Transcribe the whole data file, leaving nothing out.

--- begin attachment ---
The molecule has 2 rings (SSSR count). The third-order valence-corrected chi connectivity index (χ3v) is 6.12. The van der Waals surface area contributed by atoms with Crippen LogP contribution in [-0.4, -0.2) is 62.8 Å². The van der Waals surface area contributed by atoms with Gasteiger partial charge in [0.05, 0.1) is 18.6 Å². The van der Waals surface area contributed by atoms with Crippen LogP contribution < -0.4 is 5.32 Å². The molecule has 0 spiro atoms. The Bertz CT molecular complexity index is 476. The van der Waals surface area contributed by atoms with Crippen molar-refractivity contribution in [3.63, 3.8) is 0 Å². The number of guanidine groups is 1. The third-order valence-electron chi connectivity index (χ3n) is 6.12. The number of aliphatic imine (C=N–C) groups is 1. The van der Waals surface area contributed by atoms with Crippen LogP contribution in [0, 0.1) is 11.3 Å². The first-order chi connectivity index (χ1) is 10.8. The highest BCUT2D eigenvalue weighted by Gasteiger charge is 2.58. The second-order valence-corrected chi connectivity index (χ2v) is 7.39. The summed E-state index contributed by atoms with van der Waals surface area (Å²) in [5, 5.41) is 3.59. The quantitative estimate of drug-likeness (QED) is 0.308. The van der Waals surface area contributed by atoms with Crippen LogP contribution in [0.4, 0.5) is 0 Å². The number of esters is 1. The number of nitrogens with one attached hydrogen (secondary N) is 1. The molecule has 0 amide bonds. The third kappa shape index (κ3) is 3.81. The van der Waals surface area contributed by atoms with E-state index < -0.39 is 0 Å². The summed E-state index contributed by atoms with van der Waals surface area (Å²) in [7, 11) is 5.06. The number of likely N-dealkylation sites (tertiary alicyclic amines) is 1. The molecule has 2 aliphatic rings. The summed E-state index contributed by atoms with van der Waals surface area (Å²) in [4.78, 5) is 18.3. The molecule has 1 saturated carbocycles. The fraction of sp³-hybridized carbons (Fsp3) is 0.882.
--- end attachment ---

The molecule has 2 rings (SSSR count). The third-order valence-corrected chi connectivity index (χ3v) is 6.12. The van der Waals surface area contributed by atoms with Crippen LogP contribution in [-0.4, -0.2) is 62.8 Å². The van der Waals surface area contributed by atoms with Gasteiger partial charge in [0.05, 0.1) is 18.6 Å². The van der Waals surface area contributed by atoms with Crippen LogP contribution < -0.4 is 5.32 Å². The molecule has 0 spiro atoms. The Bertz CT molecular complexity index is 476. The van der Waals surface area contributed by atoms with Crippen molar-refractivity contribution in [3.63, 3.8) is 0 Å². The number of guanidine groups is 1. The third-order valence-electron chi connectivity index (χ3n) is 6.12. The number of aliphatic imine (C=N–C) groups is 1. The van der Waals surface area contributed by atoms with Crippen LogP contribution in [0, 0.1) is 11.3 Å². The first-order chi connectivity index (χ1) is 10.8. The highest BCUT2D eigenvalue weighted by Gasteiger charge is 2.58. The second-order valence-corrected chi connectivity index (χ2v) is 7.39. The summed E-state index contributed by atoms with van der Waals surface area (Å²) in [5, 5.41) is 3.59. The quantitative estimate of drug-likeness (QED) is 0.308. The van der Waals surface area contributed by atoms with Crippen LogP contribution in [0.4, 0.5) is 0 Å². The number of esters is 1. The number of nitrogens with one attached hydrogen (secondary N) is 1. The molecule has 0 amide bonds. The third kappa shape index (κ3) is 3.81. The van der Waals surface area contributed by atoms with E-state index < -0.39 is 0 Å². The summed E-state index contributed by atoms with van der Waals surface area (Å²) in [7, 11) is 5.06. The number of likely N-dealkylation sites (tertiary alicyclic amines) is 1. The molecule has 2 aliphatic rings. The summed E-state index contributed by atoms with van der Waals surface area (Å²) in [4.78, 5) is 18.3. The molecule has 1 saturated carbocycles. The fraction of sp³-hybridized carbons (Fsp3) is 0.882.